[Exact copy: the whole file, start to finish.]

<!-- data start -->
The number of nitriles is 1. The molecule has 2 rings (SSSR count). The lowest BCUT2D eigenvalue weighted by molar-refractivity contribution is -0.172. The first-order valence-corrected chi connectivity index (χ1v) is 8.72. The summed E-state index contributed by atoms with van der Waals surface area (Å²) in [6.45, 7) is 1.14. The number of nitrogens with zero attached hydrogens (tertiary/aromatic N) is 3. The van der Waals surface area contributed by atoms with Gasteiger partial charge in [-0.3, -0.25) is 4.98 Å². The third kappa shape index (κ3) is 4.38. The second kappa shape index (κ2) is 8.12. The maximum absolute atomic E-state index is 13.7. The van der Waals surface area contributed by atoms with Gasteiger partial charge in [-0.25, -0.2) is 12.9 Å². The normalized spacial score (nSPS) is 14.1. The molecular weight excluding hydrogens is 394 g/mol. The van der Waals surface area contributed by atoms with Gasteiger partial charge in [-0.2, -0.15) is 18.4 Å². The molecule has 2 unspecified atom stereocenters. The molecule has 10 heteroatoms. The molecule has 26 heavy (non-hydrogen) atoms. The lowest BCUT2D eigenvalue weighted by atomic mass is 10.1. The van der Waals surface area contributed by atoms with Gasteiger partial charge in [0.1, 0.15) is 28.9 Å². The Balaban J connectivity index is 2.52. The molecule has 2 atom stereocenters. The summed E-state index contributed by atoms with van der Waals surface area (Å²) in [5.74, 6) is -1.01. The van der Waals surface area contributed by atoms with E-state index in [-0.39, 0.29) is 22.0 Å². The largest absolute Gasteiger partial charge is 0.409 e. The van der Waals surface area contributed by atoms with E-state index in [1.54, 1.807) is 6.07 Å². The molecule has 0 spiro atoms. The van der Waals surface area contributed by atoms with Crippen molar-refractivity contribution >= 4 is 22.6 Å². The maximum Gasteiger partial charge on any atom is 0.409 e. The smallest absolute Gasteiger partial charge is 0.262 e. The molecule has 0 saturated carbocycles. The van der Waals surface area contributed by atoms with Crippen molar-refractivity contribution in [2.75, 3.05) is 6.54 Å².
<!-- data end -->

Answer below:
The number of nitriles is 1. The molecule has 2 rings (SSSR count). The lowest BCUT2D eigenvalue weighted by molar-refractivity contribution is -0.172. The first-order valence-corrected chi connectivity index (χ1v) is 8.72. The summed E-state index contributed by atoms with van der Waals surface area (Å²) in [6.45, 7) is 1.14. The number of nitrogens with zero attached hydrogens (tertiary/aromatic N) is 3. The van der Waals surface area contributed by atoms with Gasteiger partial charge in [-0.3, -0.25) is 4.98 Å². The third kappa shape index (κ3) is 4.38. The second kappa shape index (κ2) is 8.12. The maximum absolute atomic E-state index is 13.7. The van der Waals surface area contributed by atoms with Gasteiger partial charge in [-0.25, -0.2) is 12.9 Å². The normalized spacial score (nSPS) is 14.1. The molecular weight excluding hydrogens is 394 g/mol. The van der Waals surface area contributed by atoms with Gasteiger partial charge in [-0.2, -0.15) is 18.4 Å². The molecule has 2 unspecified atom stereocenters. The molecule has 10 heteroatoms. The molecule has 26 heavy (non-hydrogen) atoms. The lowest BCUT2D eigenvalue weighted by atomic mass is 10.1. The van der Waals surface area contributed by atoms with Gasteiger partial charge in [0.1, 0.15) is 28.9 Å². The Balaban J connectivity index is 2.52. The molecule has 2 atom stereocenters. The summed E-state index contributed by atoms with van der Waals surface area (Å²) in [5.74, 6) is -1.01. The van der Waals surface area contributed by atoms with E-state index in [-0.39, 0.29) is 22.0 Å². The largest absolute Gasteiger partial charge is 0.409 e. The van der Waals surface area contributed by atoms with E-state index in [1.54, 1.807) is 6.07 Å². The molecule has 0 spiro atoms. The van der Waals surface area contributed by atoms with Crippen molar-refractivity contribution >= 4 is 22.6 Å². The maximum Gasteiger partial charge on any atom is 0.409 e. The smallest absolute Gasteiger partial charge is 0.262 e. The molecule has 0 saturated carbocycles. The van der Waals surface area contributed by atoms with Crippen molar-refractivity contribution in [2.75, 3.05) is 6.54 Å².